Pseudobulbar affect (PBA) is a neurological condition involving involuntary, sudden and frequent episodes of laughing or crying. It occurs secondary to neurological disease – meaning that PBA is caused by another disorder – and is most commonly found in patients with:
- Traumatic Brain Injury (TBI)
- Amyotrophic Lateral Sclerosis (ALS)
- Multiple Sclerosis (MS)
- Alzheimer’s Disease
- Parkinson’s Disease
Normally, the cerebral cortex (at the front of the brain) communicates with the cerebellum (at the back of the brain) to control our emotional responses to situations. But, sometimes, the cerebellum becomes damaged by lesions or nerve problems, disrupting communication between these two areas. PBA is thought to result from this miscommunication. It’s almost like the brain “short circuits” and one can no longer control their emotional response.
Five Facts About PBA
- PBA is a condition that occurs secondary to a neurological disorder or brain injury.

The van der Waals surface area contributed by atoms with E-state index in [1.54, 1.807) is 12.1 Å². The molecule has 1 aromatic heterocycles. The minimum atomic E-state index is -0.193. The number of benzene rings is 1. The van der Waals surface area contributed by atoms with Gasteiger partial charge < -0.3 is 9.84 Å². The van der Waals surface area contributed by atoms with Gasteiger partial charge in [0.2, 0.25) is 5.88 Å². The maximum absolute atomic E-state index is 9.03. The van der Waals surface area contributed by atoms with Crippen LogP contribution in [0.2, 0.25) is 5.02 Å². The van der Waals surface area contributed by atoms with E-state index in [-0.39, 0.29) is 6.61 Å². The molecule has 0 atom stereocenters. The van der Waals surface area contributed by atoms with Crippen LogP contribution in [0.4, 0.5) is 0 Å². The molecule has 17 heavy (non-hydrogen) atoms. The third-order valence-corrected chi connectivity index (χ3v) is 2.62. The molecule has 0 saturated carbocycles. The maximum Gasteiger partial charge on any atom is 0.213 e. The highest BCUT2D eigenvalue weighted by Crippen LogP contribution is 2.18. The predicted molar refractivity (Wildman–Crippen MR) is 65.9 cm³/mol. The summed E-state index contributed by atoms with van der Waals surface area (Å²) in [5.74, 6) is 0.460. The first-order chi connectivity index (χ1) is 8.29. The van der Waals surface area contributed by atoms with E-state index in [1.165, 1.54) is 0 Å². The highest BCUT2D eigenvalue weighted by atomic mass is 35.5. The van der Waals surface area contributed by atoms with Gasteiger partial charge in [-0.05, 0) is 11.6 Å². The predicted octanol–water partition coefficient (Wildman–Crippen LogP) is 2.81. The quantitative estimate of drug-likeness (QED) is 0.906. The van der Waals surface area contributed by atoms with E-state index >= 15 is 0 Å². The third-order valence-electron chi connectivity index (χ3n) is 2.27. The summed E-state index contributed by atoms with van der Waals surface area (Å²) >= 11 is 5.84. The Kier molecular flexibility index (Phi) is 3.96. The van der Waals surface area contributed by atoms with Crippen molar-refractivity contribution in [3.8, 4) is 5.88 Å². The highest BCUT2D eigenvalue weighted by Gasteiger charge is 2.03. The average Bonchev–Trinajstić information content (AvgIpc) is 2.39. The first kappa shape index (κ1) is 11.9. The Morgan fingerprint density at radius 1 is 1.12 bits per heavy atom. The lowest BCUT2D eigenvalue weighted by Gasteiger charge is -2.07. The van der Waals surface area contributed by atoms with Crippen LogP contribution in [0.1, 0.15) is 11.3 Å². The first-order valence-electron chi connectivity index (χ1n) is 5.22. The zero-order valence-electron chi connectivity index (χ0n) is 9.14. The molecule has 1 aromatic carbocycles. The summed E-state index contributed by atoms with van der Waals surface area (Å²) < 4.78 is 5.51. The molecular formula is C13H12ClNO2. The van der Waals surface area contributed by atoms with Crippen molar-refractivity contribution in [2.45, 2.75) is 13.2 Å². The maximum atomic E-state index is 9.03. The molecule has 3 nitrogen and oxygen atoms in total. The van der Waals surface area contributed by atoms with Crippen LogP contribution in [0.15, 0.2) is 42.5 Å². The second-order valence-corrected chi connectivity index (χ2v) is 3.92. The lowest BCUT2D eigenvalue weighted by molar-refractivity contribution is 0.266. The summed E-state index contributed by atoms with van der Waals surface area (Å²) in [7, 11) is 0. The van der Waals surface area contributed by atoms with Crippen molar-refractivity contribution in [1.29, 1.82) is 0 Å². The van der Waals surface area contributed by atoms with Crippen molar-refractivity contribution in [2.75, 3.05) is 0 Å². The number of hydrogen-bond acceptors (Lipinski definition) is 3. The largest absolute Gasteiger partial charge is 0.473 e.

- Because crying is a common symptom, people often confuse PBA with depression. But PBA is different. It’s neurological – caused by damage to the nervous system. Depression is psychological – related to a person’s emotional or mental state.
- PBA episodes – such as uncontrollable laughter or involuntary crying – are unpredictable. They can occur any time and last several seconds or minutes.
- People who experience PBA (and their caregivers and those around them) may feel frustrated, embarrassed, worried and/or confused. Untreated, PBA may negatively impact everything from relationships and social situations to work and quality of life. Treatment can help.
- Symptoms can range from mildly disturbing to seizure-like episodes.